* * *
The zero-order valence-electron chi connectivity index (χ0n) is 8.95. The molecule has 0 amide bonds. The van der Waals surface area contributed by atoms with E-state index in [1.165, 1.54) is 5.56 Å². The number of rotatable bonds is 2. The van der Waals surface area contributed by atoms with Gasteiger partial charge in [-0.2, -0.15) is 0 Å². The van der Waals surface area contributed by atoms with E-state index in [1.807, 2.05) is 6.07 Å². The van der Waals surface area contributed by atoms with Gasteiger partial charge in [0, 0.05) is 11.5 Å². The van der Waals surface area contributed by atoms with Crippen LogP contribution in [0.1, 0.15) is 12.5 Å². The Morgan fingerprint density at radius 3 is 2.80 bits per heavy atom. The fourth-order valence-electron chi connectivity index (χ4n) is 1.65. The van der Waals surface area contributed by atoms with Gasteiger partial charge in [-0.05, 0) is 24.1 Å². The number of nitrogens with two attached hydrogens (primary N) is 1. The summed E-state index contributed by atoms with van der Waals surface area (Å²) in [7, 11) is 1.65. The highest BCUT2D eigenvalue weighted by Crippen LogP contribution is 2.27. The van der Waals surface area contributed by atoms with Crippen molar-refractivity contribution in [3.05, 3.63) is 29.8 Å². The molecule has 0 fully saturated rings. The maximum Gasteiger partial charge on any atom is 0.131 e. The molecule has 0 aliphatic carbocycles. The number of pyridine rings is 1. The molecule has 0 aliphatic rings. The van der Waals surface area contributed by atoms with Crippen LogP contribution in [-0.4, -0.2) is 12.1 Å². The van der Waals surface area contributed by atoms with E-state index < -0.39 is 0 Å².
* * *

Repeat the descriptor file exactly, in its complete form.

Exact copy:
The zero-order valence-electron chi connectivity index (χ0n) is 8.95. The molecule has 0 amide bonds. The van der Waals surface area contributed by atoms with E-state index in [1.165, 1.54) is 5.56 Å². The number of rotatable bonds is 2. The van der Waals surface area contributed by atoms with Gasteiger partial charge in [-0.2, -0.15) is 0 Å². The van der Waals surface area contributed by atoms with E-state index in [1.807, 2.05) is 6.07 Å². The van der Waals surface area contributed by atoms with Gasteiger partial charge in [0, 0.05) is 11.5 Å². The van der Waals surface area contributed by atoms with Crippen LogP contribution in [0.1, 0.15) is 12.5 Å². The Morgan fingerprint density at radius 3 is 2.80 bits per heavy atom. The fourth-order valence-electron chi connectivity index (χ4n) is 1.65. The van der Waals surface area contributed by atoms with Gasteiger partial charge in [-0.05, 0) is 24.1 Å². The number of nitrogens with two attached hydrogens (primary N) is 1. The summed E-state index contributed by atoms with van der Waals surface area (Å²) in [7, 11) is 1.65. The highest BCUT2D eigenvalue weighted by Crippen LogP contribution is 2.27. The van der Waals surface area contributed by atoms with Crippen molar-refractivity contribution in [3.05, 3.63) is 29.8 Å². The molecule has 0 fully saturated rings. The maximum Gasteiger partial charge on any atom is 0.131 e. The molecule has 0 aliphatic carbocycles. The number of pyridine rings is 1. The molecule has 0 aliphatic rings. The van der Waals surface area contributed by atoms with Crippen LogP contribution in [-0.4, -0.2) is 12.1 Å². The van der Waals surface area contributed by atoms with E-state index < -0.39 is 0 Å².